Common Sense: The Future of the Republic Depends on It

Jason Cannata

Most people today do not really think about how far our country has strayed from the original Foundation that was set over 200 years ago. In fact, too many do not even think about why America was formed in the first place. However, it is clear that one thing from the 1770s must be preserved in order for this nation to prosper again, and sadly, that is also what we are sorely lacking.

Back when the Founders created a set of laws based on freedom and individual rights, there was no question that everything had to make sense for the country and its people. For example, selecting George Washington as the first President of the recently United States ensured that a person with no affiliation to any political party would launch the Republic, and the well being of all citizens would be the focus. Washington refused compensation for his work as president and a number of historians argue that he was the best leader who ever held the office.

Likewise, the other Founders joined Washington in realizing that a government can only succeed when it represents the citizens accurately. No party or an elected official would have the resources or intentions of betraying that important goal. Yes, there were a variety of opinions, and a lot of healthy debate about how to construct the framework, but patriotism was a powerful motivator and united the leaders as well as the colonies.

The difference between them and our current “leaders” was the placement of the country before personal interest. John Adams and Thomas Jefferson had several personal disagreements about major issues, yet in the end, their friendship was renewed by a concern for America’s future. Unfortunately, the same type of friendship is rarely seen today. 

As both parties struggle for power and control, a risk of losing something much more valuable is growing quickly in the background. Rewind back a few centuries and it is easy to notice how people have changed significantly along with the politicians. Campaign promises no longer have to make sense to be seriously considered and supported, they just have to provide a convenient antidote for problems, whether it is logical or not.

It is very interesting to wonder about how people in the early 1800s would have responded to a lot of the ideas and so called solutions we are now hearing with frightening regularity. Of course, those ideas would never gain any traction without a lack of common sense. Here are two cases for how distinctly our nation has fled from simple reasoning:

1)    A majority of voters actually saw nothing wrong with a theory that would give millions of people free health insurance without a raise in taxes. While those two notions are contradicting and unrealistic, they were accepted by people who are now disappointed that the “plan” was ineffective at improving the health care industry.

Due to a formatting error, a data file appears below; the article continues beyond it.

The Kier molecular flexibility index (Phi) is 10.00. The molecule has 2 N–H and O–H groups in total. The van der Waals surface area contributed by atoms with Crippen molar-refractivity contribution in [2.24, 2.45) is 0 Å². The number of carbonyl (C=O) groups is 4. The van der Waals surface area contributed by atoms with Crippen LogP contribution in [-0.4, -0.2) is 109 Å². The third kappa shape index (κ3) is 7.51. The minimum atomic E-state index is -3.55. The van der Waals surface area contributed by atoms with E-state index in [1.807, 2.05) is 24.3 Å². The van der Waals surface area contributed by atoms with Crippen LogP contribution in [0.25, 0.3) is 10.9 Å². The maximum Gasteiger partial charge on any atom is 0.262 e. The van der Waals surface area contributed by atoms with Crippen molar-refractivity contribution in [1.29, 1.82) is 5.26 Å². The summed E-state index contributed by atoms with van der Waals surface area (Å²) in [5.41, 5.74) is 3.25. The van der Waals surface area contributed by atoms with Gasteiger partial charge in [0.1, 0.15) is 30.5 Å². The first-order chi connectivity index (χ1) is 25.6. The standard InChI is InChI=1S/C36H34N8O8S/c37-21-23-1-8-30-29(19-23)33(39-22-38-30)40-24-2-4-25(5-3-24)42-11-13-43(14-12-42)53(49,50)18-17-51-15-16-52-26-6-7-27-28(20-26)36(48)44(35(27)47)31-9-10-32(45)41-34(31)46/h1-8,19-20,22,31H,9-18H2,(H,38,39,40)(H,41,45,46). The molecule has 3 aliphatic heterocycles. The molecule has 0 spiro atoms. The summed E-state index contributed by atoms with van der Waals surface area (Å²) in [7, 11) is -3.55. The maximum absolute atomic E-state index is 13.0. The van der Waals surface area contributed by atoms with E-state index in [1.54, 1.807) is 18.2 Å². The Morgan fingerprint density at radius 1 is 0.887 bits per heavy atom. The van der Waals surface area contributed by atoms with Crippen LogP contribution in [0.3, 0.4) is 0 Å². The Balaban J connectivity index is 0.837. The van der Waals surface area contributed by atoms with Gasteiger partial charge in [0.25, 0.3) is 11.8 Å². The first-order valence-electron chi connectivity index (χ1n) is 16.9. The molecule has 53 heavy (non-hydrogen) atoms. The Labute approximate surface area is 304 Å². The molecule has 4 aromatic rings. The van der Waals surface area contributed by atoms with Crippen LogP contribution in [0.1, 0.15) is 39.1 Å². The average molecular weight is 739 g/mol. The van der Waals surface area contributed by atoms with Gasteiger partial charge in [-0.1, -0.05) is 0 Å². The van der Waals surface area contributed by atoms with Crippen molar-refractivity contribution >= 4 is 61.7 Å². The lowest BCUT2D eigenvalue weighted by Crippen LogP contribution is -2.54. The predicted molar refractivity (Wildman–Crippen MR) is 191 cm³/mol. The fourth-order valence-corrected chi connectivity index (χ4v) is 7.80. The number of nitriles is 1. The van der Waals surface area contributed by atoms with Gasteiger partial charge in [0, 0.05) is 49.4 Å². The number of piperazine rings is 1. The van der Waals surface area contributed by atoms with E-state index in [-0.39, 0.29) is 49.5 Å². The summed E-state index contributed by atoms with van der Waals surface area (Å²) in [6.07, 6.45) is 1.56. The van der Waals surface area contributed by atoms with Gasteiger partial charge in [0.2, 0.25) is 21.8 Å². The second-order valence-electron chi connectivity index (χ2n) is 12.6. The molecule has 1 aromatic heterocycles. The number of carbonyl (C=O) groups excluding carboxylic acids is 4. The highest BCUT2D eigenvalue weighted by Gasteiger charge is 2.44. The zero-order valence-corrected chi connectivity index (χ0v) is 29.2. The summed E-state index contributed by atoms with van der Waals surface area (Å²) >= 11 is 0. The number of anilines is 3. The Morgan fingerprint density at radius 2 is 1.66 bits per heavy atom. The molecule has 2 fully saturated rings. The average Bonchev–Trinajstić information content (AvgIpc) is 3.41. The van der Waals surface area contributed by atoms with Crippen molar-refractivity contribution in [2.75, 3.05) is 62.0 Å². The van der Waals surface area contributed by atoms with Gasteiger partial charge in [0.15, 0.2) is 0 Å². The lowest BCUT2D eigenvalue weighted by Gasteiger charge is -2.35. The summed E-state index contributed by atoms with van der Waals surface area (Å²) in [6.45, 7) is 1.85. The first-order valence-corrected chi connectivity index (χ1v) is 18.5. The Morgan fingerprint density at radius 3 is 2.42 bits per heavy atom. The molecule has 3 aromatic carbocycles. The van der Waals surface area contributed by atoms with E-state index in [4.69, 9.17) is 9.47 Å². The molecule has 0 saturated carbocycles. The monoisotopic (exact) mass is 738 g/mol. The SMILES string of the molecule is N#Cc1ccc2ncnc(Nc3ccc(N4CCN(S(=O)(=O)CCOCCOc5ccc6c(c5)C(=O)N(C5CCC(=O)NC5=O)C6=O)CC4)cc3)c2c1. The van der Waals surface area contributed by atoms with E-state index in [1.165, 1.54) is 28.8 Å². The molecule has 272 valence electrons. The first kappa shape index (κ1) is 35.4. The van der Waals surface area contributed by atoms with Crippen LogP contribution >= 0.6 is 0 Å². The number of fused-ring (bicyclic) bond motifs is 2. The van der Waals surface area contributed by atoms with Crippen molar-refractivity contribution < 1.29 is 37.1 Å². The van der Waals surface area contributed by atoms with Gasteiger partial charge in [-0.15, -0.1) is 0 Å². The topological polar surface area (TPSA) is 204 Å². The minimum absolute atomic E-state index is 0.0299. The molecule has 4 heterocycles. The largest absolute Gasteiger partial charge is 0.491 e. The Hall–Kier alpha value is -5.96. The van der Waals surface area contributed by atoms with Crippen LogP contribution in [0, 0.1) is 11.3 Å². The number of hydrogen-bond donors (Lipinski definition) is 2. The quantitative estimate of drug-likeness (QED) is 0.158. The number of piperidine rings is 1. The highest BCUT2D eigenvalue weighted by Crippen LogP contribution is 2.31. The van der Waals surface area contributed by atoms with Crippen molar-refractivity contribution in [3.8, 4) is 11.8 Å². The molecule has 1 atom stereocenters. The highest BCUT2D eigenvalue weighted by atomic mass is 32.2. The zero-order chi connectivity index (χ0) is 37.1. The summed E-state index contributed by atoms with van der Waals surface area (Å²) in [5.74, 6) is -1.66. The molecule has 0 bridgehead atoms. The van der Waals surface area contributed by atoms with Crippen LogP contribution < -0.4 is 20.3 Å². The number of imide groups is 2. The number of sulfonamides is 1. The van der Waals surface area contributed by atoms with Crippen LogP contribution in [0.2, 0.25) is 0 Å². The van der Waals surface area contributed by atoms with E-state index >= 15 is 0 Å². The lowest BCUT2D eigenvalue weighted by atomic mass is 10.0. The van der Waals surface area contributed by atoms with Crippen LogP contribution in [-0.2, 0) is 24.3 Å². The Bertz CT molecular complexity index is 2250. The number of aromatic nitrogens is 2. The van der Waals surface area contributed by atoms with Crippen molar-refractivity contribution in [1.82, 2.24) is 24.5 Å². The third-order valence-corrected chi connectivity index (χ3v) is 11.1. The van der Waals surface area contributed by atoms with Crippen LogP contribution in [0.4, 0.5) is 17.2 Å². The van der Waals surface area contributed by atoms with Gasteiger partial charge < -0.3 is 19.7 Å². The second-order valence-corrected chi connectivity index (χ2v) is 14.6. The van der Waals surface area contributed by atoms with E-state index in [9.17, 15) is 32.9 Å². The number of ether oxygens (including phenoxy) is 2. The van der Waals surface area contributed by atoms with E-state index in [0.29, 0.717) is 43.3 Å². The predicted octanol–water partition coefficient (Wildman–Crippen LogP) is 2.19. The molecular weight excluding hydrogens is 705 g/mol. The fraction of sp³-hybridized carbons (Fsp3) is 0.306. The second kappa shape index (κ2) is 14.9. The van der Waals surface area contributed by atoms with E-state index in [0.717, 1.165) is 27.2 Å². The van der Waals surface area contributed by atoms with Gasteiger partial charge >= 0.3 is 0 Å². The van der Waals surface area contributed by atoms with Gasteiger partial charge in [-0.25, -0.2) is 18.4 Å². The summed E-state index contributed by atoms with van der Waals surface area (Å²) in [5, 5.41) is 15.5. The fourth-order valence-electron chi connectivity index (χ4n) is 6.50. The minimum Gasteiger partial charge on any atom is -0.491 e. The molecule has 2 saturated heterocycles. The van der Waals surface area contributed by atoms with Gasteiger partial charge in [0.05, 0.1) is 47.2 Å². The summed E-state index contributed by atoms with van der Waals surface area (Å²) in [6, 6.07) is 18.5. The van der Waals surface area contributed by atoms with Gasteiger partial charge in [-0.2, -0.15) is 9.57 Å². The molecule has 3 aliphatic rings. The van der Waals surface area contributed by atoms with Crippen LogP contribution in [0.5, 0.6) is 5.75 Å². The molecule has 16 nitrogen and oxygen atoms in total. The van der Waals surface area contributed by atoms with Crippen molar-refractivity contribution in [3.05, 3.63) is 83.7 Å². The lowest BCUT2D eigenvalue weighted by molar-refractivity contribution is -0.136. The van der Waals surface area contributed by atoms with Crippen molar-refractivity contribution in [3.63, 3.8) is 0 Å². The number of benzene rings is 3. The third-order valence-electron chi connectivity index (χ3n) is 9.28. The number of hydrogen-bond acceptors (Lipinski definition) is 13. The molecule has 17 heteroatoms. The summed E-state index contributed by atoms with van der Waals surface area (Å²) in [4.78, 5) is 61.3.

2)    Despite the overwhelming proof that raising taxes on the wealthy does not relieve the financial pain of those who are labeled as poor, some still insist on using that approach as a means of balancing out the economical troubles we have. More irony proves to be almost entertaining as the economy has been worsened by the exact same approach.

So the question is why people are unwilling or incapable of using rational logic as they once did. Early Americans would have never subscribed to either of the above scenarios, and they would have probably laughed at the possibility of discussing them. Politicians know that citizens are looking for emotional relief, not practicality, and they are leveraging an absence of it to win elections.

Returning to a solid Foundation will not be easy as we have lost a substantial amount of it already. There is a division between two parties that is unlike anything we have experienced. And we can no longer afford to ignore what has always been known. 

Freedom still rings true for all of us, which is the advantage we enjoy and source of our strength. Now, it is time to finally stop searching for convenience instead of working towards real prosperity. Common Sense was not only the title of a pamphlet by Thomas Paine, it was a practice that automatically guided the country to a Republic that proved to be a standard for the world.

2012 is a pivotal year and Republicans should remember the origin of their name and think about how the Founders would have fought to restore America.